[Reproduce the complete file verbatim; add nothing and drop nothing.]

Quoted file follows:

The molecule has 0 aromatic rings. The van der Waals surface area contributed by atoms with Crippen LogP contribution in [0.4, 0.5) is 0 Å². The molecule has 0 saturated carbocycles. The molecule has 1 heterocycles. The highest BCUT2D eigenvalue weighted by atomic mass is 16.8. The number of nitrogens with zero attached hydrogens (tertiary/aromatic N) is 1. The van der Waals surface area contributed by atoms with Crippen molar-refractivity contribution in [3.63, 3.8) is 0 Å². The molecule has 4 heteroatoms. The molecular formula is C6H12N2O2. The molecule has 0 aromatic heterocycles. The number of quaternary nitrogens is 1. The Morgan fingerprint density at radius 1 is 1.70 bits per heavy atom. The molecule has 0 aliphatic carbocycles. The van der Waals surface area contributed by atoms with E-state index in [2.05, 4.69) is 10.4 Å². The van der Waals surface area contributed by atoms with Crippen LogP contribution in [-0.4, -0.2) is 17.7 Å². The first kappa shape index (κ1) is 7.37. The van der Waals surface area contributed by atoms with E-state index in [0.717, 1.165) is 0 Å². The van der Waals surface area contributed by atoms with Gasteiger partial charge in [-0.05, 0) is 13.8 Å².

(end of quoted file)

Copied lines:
The molecule has 0 aromatic rings. The van der Waals surface area contributed by atoms with Crippen LogP contribution in [0.4, 0.5) is 0 Å². The molecule has 0 saturated carbocycles. The molecule has 1 heterocycles. The highest BCUT2D eigenvalue weighted by atomic mass is 16.8. The number of nitrogens with zero attached hydrogens (tertiary/aromatic N) is 1. The van der Waals surface area contributed by atoms with Crippen molar-refractivity contribution in [3.63, 3.8) is 0 Å². The molecule has 4 heteroatoms. The molecular formula is C6H12N2O2. The molecule has 0 aromatic heterocycles. The number of quaternary nitrogens is 1. The Morgan fingerprint density at radius 1 is 1.70 bits per heavy atom. The molecule has 0 aliphatic carbocycles. The van der Waals surface area contributed by atoms with E-state index in [2.05, 4.69) is 10.4 Å². The van der Waals surface area contributed by atoms with Crippen LogP contribution in [-0.4, -0.2) is 17.7 Å². The first kappa shape index (κ1) is 7.37. The van der Waals surface area contributed by atoms with E-state index in [0.717, 1.165) is 0 Å². The van der Waals surface area contributed by atoms with Gasteiger partial charge in [-0.05, 0) is 13.8 Å².